I didn’t know him personally, but reading and hearing about Matthew Perry‘s struggles with addiction and sobriety, I heard something that made me understand him a little… as much as you can know someone who dealt with it for almost all of his adult life.
In one interview he said he was desperate to fit in to the world, not just of making TV shows and movies, but just to fit in. Amen, brother. It is something a lot of people in the arts deal with: trying to make it in a very fickle and unforgiving business, being judged by people who have the same issues, and going literally from rags to riches and back again in one season of a TV series that may be beautifully crafted but has the wrong time slot.
By every outside measure, he had a successful career: a hit show that earned him millions per episode. But he knew, as anyone who knows that sobriety and peace is ever fleeting, that it wouldn’t last or make him happy. So even as he struggled more than 60 times to get sober he reached out to help others.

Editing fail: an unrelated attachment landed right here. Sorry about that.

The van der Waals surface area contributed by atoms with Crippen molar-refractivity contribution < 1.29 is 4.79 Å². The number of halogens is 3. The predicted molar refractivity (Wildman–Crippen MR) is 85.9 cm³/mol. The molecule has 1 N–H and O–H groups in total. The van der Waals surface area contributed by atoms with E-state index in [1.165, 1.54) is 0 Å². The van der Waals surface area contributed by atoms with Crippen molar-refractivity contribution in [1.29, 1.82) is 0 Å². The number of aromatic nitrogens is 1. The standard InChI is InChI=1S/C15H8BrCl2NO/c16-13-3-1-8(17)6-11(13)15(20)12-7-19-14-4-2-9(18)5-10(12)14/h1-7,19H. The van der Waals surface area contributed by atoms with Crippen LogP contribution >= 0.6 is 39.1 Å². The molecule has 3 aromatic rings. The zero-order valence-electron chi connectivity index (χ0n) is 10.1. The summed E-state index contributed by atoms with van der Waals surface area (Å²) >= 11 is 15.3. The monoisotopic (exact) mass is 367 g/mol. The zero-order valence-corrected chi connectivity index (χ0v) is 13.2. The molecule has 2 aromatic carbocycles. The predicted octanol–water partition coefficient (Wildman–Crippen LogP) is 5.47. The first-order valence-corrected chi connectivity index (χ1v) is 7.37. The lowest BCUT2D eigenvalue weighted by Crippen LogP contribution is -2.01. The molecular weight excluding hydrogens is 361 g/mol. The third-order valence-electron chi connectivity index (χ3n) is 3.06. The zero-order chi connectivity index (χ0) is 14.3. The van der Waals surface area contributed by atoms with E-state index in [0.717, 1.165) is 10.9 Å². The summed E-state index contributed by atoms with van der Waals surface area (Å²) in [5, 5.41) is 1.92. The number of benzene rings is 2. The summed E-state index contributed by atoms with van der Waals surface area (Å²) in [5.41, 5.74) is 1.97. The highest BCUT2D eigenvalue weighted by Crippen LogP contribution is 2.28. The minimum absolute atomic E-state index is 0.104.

He once wrote, “When I die, I know people will talk about Friends, Friends, Friends. And I’m glad of that, happy I’ve done some solid work as an actor, as well as given people multiple chances to make fun of my struggles on the world wide web… but when I die, as far as my so-called accomplishments go, it would be nice if Friends was listed far behind the things I did to try to help other people. I know it won’t happen, but it would be nice.”
I’ll remember him for being with me on the journey.